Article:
Orangerie Museum in Paris

An Impressionist Gem

Sign for Orangerie Museum

TripSavvy / Taylor McIntyre

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Musée de l'Orangerie

Jardin Tuileries, 75001 Paris, France
Phone +33 1 44 50 43 00

As its name suggests, the Musee de l'Orangerie is housed in the former Orangery of the Tuileries Gardens, built in 1852. The building now houses one of French impressionist painter Claude Monet's most luminous achievements: Les Nymphéas, a series of eight murals which took four years to complete and represent a meditation on peace (the work was completed over the course of World War I, making it all the more poignant.)​

L'Orangerie is also home to an exhibit of 19th and 20th-century art known as the Jean Walter and Paul Guillaume collection, featuring noteworthy works from Cézanne, Matisse, Modigliani or Picasso.

Location and Contact Information

The Orangerie museum is located at the west end of the Jardin des Tuileries in the 1st arrondissement (district) of Paris, not far from the Louvre and just across from the Place de la Concorde.

Jardin des Tuileries (west end, facing Place de la Concorde)
Metro: Concorde
Tel : +33 (0)1 44 50 43 00

Visit the official website (click "English" on the upper right side of the screen)

Open: The museum is open every day except Tuesdays, 9:00 am-6:00 pm. Closed Tuesday, May 1st and December 25th (Christmas Day).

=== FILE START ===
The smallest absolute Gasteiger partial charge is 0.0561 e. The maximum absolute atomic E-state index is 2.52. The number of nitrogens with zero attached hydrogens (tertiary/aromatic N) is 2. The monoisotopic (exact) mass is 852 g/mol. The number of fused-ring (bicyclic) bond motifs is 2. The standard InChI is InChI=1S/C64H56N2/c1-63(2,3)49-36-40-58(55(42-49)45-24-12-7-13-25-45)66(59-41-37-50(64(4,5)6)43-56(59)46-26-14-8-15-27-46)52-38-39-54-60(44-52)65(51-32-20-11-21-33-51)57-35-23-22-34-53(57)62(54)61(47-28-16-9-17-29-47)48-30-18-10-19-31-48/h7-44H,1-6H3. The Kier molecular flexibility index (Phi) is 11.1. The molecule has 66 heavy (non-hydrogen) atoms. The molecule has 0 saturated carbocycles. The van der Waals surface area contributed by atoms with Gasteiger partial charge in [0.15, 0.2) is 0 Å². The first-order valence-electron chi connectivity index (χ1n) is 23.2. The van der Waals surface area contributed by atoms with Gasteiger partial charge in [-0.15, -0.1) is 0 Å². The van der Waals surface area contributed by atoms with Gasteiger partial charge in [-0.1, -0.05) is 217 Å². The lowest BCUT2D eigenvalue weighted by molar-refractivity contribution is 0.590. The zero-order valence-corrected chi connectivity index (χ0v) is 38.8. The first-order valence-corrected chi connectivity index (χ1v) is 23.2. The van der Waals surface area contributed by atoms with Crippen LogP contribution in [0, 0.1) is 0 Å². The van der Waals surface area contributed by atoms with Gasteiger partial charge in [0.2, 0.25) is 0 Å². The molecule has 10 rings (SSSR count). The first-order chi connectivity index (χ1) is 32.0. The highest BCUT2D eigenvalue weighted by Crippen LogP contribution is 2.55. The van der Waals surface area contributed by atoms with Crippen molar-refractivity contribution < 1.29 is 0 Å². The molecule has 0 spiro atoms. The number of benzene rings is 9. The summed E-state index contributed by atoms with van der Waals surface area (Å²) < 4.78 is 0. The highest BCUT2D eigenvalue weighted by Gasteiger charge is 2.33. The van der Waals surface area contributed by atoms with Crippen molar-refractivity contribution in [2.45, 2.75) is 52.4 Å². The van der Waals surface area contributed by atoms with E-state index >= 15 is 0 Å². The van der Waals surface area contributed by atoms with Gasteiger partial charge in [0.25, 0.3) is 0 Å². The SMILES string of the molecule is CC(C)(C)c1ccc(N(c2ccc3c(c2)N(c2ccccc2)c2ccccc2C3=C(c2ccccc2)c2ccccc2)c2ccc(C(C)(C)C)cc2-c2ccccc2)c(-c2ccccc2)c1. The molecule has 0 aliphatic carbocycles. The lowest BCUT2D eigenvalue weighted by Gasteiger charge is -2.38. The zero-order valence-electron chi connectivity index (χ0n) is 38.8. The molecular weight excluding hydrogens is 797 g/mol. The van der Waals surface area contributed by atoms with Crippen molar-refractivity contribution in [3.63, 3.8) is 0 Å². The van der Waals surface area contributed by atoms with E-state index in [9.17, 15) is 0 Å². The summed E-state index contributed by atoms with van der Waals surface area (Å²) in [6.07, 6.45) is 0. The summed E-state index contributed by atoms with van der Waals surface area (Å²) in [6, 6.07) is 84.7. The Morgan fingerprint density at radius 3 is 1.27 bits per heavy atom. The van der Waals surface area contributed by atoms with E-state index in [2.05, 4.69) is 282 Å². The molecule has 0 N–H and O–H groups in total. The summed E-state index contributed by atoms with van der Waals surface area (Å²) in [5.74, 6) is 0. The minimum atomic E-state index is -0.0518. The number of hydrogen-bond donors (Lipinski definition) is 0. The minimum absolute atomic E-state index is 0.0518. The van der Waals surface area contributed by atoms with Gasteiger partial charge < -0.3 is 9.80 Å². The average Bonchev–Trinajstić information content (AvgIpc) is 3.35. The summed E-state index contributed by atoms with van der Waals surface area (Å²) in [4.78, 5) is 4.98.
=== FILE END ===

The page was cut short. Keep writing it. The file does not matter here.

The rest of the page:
Tickets: Last tickets are sold at 5:30 pm. See current rates here. Free every first Sunday of the month for all visitors.

The Paris Museum Pass includes admission to the Orangerie. (Buy Direct at Rail Europe)

Statue outside of Orangerie
TripSavvy / Taylor McIntyre

Sights and Attractions Nearby

Highlights of the Permanent Collection

Claude Monet's monumental Les Nymphéas (1914-1918) is the Orangerie's prized work. Monet chose the space personally and painted a total of eight panels, each measuring around two meters/6.5ft high, stretching around the curved surfaces of the walls to give an illusion of being plunged in the peaceful setting of Monet's famed water gardens at Giverny.

Meditations on Peace, and Light

Working from the outbreak of World War I in 1914, Monet envisioned the works as a meditation on peace. The paintings subtly change under the influence of the daylight, so visiting them at different times in the day will provide a new sensory experience each time. The incredibly subtle and beautiful illusion of light in the murals has arguably never been replicated, and certainly cannot be fully appreciated by photographs or prints.

The Jean Walter and Paul Guillaume Collection

In addition to Monet's masterpiece, Important works from artists including Paul Cézanne, Auguste Renoir, Pablo Picasso, Rousseau, Henri Matisse, Derain, Modigliani, Soutine, Utrillo, and Laurencin grace this permanent collection at the Orangerie, which recently underwent significant renovations.

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An Impressionist Treasury in Paris: the Orangerie Museum